What’s happening in markets, particularly in the bond market? In this quarterly update, CFS Chief Investment Officer, Jonathan Armitage is joined by Head of Investments, Al Clark, where they unpack the latest global developments, plus insights from Jonathan’s recent visit to the US and Europe.

Hello and welcome to the CFS Quarterly Market Update.


So Al, there's been a lot of volatility in markets and particularly in the bond market. What's been going on?


It's been all about bonds. So the bond vigilantes are back. 3 key things have happened in the quarter. So the first is that impending recession that we're all so sure about has been pushed further out. So the labour market's been strong, wages have been strong.


That's led to the second key thing, which is the Fed will not be riding to the rescue. They've decided that rates will stay higher for longer and the market is now accepting that.


And the third is there's now a renewed focus on issuance. So the amount of bonds that the US government need to issue within the next few years is really extreme, and that's making the whole market quite nervous. So bond rates have risen significantly over the September quarter.


We've talked in the past about inflation volatility. Is that still the case?


So the most recent inflation numbers would suggest, yes. The US CPI for September had some issues within it, which suggests that there's inflation volatility still there. Australia’s monthly CPI surprised to the upside and then the UK last week actually also surprised on the upside. So there's been a few numbers that would suggest there is.


The other latent risk we have with all this is energy prices. They were already going up. The conflict between Israel and Hamas, if it does escalate and brings in Iran, has the potential to significantly destabilise energy prices. So it feels like inflation volatility is here to stay for a while.


Yeah, I think that's right.


We mentioned US debt issuance earlier. Do you want to go into some detail about why that's important?


Yeah, so the US Treasury needs to issue a trillion dollars’ worth of debt in the next 18 months to refinance its outstanding debt. And so the cost of servicing that debt is rising significantly and this is bringing about significant discussions about the fiscal deficit.


This is also feeding through into the political sphere because at the moment there is no speaker in the US House of Representatives and it's all to do with the argument about how big the US deficit will be.


So if we put all that together, interest rates at the long end moving up is now creating a lot of volatility, and that’s because a number of assets are actually priced off the longer end of the yield curve, so the longer dated bonds. So we're seeing long duration assets like property, infrastructure, growth equities, all behaving and dislocating to a degree, as this really sharp rise in interest rates creates this extra volatility.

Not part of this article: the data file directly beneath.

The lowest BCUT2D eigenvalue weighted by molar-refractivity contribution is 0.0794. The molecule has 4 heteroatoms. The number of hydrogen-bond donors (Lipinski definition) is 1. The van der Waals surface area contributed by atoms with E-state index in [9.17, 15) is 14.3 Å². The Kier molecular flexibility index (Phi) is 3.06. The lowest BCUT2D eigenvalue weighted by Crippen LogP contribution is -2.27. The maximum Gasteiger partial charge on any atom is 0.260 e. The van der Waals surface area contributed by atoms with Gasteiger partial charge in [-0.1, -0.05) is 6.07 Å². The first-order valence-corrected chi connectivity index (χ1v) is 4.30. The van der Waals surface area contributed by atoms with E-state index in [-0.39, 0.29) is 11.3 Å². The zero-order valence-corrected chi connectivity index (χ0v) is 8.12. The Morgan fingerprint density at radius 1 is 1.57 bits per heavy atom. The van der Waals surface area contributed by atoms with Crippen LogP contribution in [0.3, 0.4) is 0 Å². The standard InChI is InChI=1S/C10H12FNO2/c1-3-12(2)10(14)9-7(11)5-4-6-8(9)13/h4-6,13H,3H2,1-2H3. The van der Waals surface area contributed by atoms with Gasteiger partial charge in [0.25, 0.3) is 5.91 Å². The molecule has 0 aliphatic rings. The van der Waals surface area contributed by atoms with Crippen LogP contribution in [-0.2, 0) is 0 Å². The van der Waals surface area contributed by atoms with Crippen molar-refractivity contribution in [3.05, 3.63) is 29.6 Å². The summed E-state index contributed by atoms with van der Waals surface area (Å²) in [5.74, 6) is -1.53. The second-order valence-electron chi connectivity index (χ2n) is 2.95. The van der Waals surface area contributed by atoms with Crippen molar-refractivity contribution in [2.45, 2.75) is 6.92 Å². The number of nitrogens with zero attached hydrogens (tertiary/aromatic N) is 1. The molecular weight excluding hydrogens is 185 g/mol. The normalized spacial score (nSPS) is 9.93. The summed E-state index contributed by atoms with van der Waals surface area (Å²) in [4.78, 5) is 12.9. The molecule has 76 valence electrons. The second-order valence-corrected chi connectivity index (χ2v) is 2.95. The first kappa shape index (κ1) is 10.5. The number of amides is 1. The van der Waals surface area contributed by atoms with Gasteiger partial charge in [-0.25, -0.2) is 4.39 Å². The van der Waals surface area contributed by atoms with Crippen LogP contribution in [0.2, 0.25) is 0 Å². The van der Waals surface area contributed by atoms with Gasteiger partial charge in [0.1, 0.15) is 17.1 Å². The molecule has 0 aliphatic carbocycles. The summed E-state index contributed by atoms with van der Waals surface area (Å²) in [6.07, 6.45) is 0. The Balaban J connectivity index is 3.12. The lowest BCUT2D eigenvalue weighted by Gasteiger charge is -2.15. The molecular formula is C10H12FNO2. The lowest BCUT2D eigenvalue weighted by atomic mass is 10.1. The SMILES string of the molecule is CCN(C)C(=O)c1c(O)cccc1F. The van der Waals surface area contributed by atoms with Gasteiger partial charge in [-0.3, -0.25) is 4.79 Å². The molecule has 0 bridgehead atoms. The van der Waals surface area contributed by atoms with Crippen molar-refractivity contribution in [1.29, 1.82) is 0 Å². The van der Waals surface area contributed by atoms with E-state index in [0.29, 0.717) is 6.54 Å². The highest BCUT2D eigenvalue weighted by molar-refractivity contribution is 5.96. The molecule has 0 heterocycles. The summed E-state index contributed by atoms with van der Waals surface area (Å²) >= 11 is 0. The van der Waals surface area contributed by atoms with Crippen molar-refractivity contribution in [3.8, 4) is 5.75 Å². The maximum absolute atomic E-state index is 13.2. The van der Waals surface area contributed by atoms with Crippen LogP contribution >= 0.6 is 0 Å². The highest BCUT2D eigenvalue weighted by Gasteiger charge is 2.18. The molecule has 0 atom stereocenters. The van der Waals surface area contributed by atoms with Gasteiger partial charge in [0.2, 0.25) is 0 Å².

So Johnny, you've just returned from a round the world in 15 days trip. Any insights you'd like to share?


Al, I think there were 3 things that came out of the series of meetings that we had.


The first one is that there's now a consensus view that the US will go into recession sometime in the first six months of next year.


Alongside that, and the second thing, is that there is, if there is one thing that's consensual in the US around the political dimension, it's a focus on de-sinofication. So removing Chinese influence from the US economy. That's going to get more airtime as we move into a US election year in 2024. And it will be further amplified because there are presidential elections in Taiwan in January next year.


The final thing is that I think in Europe, growth has probably surprised on the upside compared to where feelings were six months ago. We’re moving into a northern hemisphere winter. As we talked about earlier, there's going to be a renewed focus on energy prices. And as we move into the latter part of this year and early next year, there's a real risk that economic growth in Europe slows down dramatically.


So we're just facing into a number of risks. Some we sort of know about, some we don't know about. How are we going to manage our way through that, do you think?


The way that we're going to be focusing on managing portfolios at CFS is emphasising diversification. There is going to be a focus on active management, both of the opportunities, but also actively managing the risk within our portfolios as well.


Thanks very much for watching CFS Market Insights. See you next month.

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• This document provides general information for the adviser only and is not to be handed to any investor. Information on this webpage is provided by Avanteos Investments Limited ABN 20 096 259 979, AFSL 245531 (AIL) and Colonial First State Investments Limited ABN 98 002 348 352, AFSL 232468 (CFSIL). It may include general advice but does not consider anyone’s individual objectives, financial situation, needs or tax circumstances. You should read the Financial Services Guide (FSG) before making any recommendations to a client. This information is based on current requirements and laws as at the date of publication. Published as at 26 June 2023.